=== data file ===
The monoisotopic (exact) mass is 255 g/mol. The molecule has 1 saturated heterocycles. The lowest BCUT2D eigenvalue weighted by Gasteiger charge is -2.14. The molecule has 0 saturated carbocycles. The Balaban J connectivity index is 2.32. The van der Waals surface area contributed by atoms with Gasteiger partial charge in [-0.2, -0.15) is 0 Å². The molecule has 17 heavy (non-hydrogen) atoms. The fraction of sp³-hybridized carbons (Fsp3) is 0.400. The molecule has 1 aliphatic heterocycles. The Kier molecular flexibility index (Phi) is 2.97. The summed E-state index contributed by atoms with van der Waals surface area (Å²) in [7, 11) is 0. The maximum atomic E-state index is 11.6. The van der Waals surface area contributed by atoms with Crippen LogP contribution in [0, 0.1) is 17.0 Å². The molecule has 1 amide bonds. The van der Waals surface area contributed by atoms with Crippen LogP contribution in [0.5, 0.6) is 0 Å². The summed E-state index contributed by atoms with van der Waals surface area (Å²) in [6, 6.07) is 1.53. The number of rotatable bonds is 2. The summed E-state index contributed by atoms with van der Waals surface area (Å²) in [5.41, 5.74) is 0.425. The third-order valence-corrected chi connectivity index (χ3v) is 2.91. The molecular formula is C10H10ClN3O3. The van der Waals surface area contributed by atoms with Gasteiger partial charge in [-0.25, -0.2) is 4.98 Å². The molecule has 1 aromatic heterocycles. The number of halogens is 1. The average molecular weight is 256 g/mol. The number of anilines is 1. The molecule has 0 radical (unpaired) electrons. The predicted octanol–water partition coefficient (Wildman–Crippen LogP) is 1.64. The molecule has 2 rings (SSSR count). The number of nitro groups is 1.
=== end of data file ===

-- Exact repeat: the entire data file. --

The monoisotopic (exact) mass is 255 g/mol. The molecule has 1 saturated heterocycles. The lowest BCUT2D eigenvalue weighted by Gasteiger charge is -2.14. The molecule has 0 saturated carbocycles. The Balaban J connectivity index is 2.32. The van der Waals surface area contributed by atoms with Gasteiger partial charge in [-0.2, -0.15) is 0 Å². The molecule has 17 heavy (non-hydrogen) atoms. The fraction of sp³-hybridized carbons (Fsp3) is 0.400. The molecule has 1 aliphatic heterocycles. The Kier molecular flexibility index (Phi) is 2.97. The summed E-state index contributed by atoms with van der Waals surface area (Å²) in [7, 11) is 0. The maximum atomic E-state index is 11.6. The van der Waals surface area contributed by atoms with Crippen LogP contribution in [0, 0.1) is 17.0 Å². The molecule has 1 amide bonds. The van der Waals surface area contributed by atoms with Crippen LogP contribution in [0.5, 0.6) is 0 Å². The summed E-state index contributed by atoms with van der Waals surface area (Å²) in [6, 6.07) is 1.53. The number of rotatable bonds is 2. The summed E-state index contributed by atoms with van der Waals surface area (Å²) in [5.41, 5.74) is 0.425. The third-order valence-corrected chi connectivity index (χ3v) is 2.91. The molecular formula is C10H10ClN3O3. The van der Waals surface area contributed by atoms with Gasteiger partial charge in [-0.25, -0.2) is 4.98 Å². The molecule has 1 aromatic heterocycles. The number of halogens is 1. The average molecular weight is 256 g/mol. The number of anilines is 1. The molecule has 0 radical (unpaired) electrons. The predicted octanol–water partition coefficient (Wildman–Crippen LogP) is 1.64. The molecule has 2 rings (SSSR count). The number of nitro groups is 1.